GBTA Calls for New Dialogue on Expanded Business Traveler Bill of Rights


Every year at GBTA Convention, I have the privilege of giving attendees an update on the advocacy issues affecting our great industry. Below you will find the speech I plan to deliver this afternoon.

As you may have seen, the sharing economy hit the campaign trail. Just a few weeks ago, some of the most prominent 2016 U.S. Presidential candidates publicly waded into the discussion about what role sharing economy companies will play in driving our economy. In a recent speech outlining her economic vision, Secretary Hillary Clinton praised the sharing economy for creating exciting opportunities and unleashing innovation. But she also said it is raising hard questions about workplace protections for contractors such as ride sharing drivers. Candidates like Governor Jeb Bush has frequently used social media to promote ride sharing to connect with voters.

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The sharing economy is seeing significant growth in the business travel marketplace. But the companies behind that growth and the candidates’ messages have failed to address a core requirement for buyers – DUTY OF CARE.

You can start with the terms and conditions for ride sharing services. To use the service in many markets, riders and their companies assume nearly all the risks. Now, we know that the vast majority of ride sharing trips are without incident. But to ensure responsible sharing, we need to identify and tackle issues that can arise. State and local regulators are shining a spotlight on critical insurance gaps. Coverage issues arise because drivers use personal cars for commercial activity, but often do not have commercial insurance, licensing or background checks.

The ride sharing companies are certainly aware of these issues, and we appreciate when responsible brands work to find constructive solutions. But, at times their strategy with state and local government can be best characterized as catc-me-if-you-can. Our chapters around the world have watched this approach result in conflict in their local markets.

We all know disruptive business models have the potential to transform industries. But sharing is not an excuse to operate in a regulatory vacuum.   A core mission of GBTA is to promote the safety and security of travel.  As an industry, we need to, and will, take sharing economy issues head-on.

But sharing is not the only issue that is making headlines. Aviation is another industry that’s always and forever in the spotlight.  As we heard this morning from Etihad and Southwest, new economies, markets, regulations and technologies are impacting aviation. Open Skies has become a flashpoint for global carriers and battles continue over pricing and distribution issues.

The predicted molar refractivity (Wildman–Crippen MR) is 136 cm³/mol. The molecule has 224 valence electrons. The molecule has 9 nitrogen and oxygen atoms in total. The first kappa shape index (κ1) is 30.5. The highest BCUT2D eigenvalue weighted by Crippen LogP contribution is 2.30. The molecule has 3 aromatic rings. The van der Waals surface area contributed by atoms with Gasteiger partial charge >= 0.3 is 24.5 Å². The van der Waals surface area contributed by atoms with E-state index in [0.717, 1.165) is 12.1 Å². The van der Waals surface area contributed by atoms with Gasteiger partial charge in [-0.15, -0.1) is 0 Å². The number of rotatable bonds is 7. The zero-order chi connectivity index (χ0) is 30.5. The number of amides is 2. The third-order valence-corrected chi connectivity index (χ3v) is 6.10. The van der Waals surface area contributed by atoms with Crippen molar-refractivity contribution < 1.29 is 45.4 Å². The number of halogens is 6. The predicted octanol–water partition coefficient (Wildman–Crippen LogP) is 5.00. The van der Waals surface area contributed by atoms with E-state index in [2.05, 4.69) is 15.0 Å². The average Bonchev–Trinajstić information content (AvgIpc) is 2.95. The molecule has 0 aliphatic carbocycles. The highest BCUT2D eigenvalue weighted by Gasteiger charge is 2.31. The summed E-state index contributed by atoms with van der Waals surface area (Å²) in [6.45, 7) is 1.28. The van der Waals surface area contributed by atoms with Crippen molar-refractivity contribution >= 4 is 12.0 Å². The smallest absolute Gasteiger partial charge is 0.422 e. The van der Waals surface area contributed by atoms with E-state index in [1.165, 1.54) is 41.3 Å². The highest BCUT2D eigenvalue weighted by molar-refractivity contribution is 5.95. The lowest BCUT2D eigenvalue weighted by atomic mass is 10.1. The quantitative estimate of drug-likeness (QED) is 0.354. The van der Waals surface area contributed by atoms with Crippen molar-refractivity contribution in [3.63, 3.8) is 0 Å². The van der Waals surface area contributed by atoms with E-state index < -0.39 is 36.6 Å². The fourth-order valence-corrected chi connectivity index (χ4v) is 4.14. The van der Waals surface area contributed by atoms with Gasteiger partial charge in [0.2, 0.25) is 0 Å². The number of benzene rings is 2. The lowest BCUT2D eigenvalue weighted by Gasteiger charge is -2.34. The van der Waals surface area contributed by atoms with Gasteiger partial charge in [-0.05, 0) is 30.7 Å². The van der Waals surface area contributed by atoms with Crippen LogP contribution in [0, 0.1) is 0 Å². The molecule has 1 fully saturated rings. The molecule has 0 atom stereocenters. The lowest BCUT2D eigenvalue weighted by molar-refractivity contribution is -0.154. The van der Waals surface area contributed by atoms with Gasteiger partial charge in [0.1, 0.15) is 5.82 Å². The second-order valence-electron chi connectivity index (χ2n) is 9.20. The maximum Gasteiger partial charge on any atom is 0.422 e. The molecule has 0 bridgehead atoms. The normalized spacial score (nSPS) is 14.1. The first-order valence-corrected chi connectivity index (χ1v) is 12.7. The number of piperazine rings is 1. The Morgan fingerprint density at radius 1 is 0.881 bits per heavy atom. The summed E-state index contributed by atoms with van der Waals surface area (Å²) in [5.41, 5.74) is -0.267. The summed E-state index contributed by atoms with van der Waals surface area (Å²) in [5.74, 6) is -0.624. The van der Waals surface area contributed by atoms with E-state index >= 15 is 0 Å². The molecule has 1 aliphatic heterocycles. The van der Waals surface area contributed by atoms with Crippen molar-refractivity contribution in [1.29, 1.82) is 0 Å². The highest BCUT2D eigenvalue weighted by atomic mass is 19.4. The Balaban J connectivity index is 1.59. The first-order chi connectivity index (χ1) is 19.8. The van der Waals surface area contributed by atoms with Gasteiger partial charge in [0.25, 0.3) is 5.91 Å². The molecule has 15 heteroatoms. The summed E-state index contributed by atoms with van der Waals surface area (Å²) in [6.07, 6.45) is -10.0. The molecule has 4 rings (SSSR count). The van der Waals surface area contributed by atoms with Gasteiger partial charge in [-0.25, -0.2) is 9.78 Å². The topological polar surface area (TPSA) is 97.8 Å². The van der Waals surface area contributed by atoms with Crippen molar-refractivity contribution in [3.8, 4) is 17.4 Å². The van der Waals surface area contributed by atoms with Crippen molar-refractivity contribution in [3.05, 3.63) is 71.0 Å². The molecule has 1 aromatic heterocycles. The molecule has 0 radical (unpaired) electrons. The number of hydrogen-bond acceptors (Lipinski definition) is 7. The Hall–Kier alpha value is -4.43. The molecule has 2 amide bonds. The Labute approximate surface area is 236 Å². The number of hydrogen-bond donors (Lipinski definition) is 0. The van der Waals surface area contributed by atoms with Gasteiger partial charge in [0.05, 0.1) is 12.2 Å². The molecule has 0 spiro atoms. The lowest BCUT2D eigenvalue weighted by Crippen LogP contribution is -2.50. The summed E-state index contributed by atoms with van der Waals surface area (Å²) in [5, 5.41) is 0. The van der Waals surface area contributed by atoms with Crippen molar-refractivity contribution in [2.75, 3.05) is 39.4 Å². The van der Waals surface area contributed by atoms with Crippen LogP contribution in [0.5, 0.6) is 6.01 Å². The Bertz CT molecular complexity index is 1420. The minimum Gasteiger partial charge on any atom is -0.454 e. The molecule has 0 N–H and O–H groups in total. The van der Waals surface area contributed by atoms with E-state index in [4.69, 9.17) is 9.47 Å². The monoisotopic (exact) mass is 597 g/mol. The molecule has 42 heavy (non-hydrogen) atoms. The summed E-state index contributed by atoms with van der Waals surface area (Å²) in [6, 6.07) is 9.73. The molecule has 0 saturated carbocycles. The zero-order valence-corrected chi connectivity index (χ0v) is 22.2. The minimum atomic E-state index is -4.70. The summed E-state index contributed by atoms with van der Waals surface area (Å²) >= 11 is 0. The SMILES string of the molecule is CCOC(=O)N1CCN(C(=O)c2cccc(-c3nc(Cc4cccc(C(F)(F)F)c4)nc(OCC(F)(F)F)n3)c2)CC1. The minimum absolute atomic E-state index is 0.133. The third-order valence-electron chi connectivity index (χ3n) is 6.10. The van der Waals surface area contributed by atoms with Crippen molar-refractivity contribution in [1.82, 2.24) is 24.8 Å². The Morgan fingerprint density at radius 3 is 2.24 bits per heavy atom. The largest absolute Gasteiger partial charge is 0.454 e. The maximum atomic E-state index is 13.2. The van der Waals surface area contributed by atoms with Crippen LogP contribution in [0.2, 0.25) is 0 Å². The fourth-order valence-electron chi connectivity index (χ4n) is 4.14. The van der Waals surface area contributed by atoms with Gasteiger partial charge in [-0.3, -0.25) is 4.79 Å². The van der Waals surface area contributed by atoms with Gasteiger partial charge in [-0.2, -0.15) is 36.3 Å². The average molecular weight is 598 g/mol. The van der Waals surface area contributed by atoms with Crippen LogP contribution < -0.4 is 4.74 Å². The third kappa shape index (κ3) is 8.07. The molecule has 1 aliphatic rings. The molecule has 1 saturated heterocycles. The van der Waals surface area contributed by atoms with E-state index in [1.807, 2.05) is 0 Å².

The business travel industry needs a healthy, profitable aviation sector.  And today, that’s what we have.  That is good news for business travelers.

As a result of a better outlook, the industry has stepped up its game with new planes and improvements to gates, Wi-Fi, menus and in-flight entertainment.

However, there will always be tension between buyers and suppliers and as a result GBTA policies will sometimes align with airlines on policy issues…and sometimes they will not. Earlier this year, we worked closely with airlines to defeat an attempt to double passenger facility taxes on your travelers. But we also recently announced our opposition to Lufthansa Group’s plans to add a ticket surcharge. GBTA views surcharges like these as a direct price increase to managed travel programs with no corresponding benefit.

With consolidated market power and broader global issues, GBTA will always ensure the interests of the buyer and their companies are well represented. Simply put, there must continue to be a mutually beneficial relationship between buyers, suppliers and travelers.

So, this year, we will begin a new dialogue with our members, committees and partners on an expanded business travel bill of rights. GBTA will be seeking input from you on matters ranging from transparency of fares to the availability of service to the pitch of seats. We strongly believe this is the most constructive path forward.

With profitability comes market responsibility. There always must be credence given to the companies that pay the bills and the employees that fly the miles.

And that leads us to TSA…

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As you know, TSA continues to face enormous challenges. Posing as passengers trying to beat the system, Homeland Security “Red Teams” were able to get banned items through checkpoints 67 out of 70 times. That is simply unacceptable.

Now, despite the headlines, there is hope for a more efficient, more effective risk based TSA operation. The recent confirmation of the former Coast Guard vice admiral Peter Neffenger as the new TSA Administrator is encouraging. Neffenger served as the incident commander for the 2010 BP oil spill, the largest and most complex cleanup in history.  He’ll need to draw down on everything he learned to be successful as he and Secretary Johnson take on the task of remaking TSA.

This is part of an overdue and critical effort to protect one of most important assets: a safe and secure aviation system.

I can’t leave here today without giving a special thanks to the GBTA Government Relations Committee and all of our activists who come our Legislative Symposium. Your continued hard work to advocate and protect the interests of GBTA members is critical. Let’s give them a big round of applause.

Thank you all for your support! Let’s have a great Convention!

 

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